Then the fiber end 12a" in the right half of the device is similarly inserted and held in place, resulting in the operation-ready position shown in FIG. 3, which is namely the completed connection. In this position the region in which the two fiber ends 12a' and 12a" face or abut, each other is still partially visible (see FIGS. 3 and 4), so that if necessary it may be determined, with the aid of an optical magnifier, whether there is an axial or transverse, misalignment, excessive separation between the end faces of the fibers, an angle due to a defect or tilting, and/or some kind of contamination of the connecting region. Also, since during the entire period of producing the connection the entire end region of each fiber is visible, damage which occurs during insertion can be detected. The known connecting devices do not have their advantage, since with them the fiber ends are covered during their insertion into the connecting region.
Finally, it is noted that the structure of the device is very elegant and at the same time simple; further it is very compact and comprised of a single unit. Additional means may be provided for operating the actuating member 11, so that the operator need only perform the operation of inserting the fiber ends, followed by checking the correctness of the connection.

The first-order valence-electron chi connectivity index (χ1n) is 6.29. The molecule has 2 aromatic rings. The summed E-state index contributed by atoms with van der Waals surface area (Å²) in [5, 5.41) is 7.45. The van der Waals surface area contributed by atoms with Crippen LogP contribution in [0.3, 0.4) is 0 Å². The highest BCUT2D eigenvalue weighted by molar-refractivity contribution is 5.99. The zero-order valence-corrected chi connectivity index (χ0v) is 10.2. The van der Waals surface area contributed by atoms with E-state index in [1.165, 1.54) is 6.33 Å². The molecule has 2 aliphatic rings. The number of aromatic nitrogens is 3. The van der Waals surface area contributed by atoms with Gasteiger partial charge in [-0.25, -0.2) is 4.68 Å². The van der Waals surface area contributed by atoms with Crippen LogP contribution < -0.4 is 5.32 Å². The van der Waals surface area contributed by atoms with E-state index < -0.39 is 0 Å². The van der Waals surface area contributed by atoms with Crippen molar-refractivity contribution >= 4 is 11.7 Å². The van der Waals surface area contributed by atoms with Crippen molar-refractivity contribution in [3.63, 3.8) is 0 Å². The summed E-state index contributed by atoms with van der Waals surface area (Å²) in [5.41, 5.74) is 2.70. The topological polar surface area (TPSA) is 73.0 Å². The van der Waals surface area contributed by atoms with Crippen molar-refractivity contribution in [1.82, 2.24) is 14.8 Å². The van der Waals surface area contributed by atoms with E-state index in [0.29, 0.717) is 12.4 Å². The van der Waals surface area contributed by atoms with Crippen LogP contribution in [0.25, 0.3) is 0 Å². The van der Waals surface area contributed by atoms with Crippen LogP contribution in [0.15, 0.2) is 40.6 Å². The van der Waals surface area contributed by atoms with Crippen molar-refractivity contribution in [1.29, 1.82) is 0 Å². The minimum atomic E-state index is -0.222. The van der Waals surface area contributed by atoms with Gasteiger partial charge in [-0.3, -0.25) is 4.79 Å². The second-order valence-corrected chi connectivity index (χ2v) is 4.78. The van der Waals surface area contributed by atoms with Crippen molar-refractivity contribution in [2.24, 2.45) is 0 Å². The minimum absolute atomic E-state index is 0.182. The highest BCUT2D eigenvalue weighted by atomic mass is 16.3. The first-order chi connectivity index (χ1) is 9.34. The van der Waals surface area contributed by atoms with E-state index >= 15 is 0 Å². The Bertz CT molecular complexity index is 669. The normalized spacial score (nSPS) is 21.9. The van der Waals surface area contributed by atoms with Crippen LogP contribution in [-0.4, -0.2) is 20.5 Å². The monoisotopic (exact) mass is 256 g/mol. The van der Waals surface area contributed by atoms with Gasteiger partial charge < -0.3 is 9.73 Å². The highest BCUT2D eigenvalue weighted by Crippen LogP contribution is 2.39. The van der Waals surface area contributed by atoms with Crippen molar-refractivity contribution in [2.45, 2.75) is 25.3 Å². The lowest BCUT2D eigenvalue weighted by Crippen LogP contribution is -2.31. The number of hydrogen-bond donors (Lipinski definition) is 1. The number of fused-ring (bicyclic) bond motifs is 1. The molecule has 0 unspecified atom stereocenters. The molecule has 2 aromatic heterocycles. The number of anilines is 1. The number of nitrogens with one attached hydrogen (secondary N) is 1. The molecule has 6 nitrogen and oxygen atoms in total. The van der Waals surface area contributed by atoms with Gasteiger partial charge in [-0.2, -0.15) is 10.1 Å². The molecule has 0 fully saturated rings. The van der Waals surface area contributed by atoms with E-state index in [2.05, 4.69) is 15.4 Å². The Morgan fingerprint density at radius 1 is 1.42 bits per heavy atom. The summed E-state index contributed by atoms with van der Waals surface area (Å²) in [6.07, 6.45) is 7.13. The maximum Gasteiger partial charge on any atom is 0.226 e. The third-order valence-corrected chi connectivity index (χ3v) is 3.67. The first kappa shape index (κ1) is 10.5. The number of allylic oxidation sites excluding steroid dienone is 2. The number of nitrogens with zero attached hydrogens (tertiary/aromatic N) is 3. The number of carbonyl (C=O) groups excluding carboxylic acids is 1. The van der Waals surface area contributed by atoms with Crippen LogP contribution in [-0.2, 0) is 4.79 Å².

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|U.S. Classification||385/70, 385/65|
|Cooperative Classification||G02B6/3838, G02B6/3805, G02B6/3806|
|European Classification||G02B6/38B8, G02B6/38D6D4, G02B6/38B4B|
|Jun 13, 1983||AS||Assignment|
Owner name: SCHIEDERWERK GUNTER SCHMIDT KG FABRIK FUR APPARATE
Free format text: ASSIGNMENT OF ASSIGNORS INTEREST.;ASSIGNORS:SCHWENDA, GERHARD;ORENDT, ALFRED;REEL/FRAME:004141/0699
Effective date: 19821223
|Dec 5, 1988||FPAY||Fee payment|
Year of fee payment: 4
|Jun 13, 1993||LAPS||Lapse for failure to pay maintenance fees|
|Aug 31, 1993||FP||Expired due to failure to pay maintenance fee|
Effective date: 19930613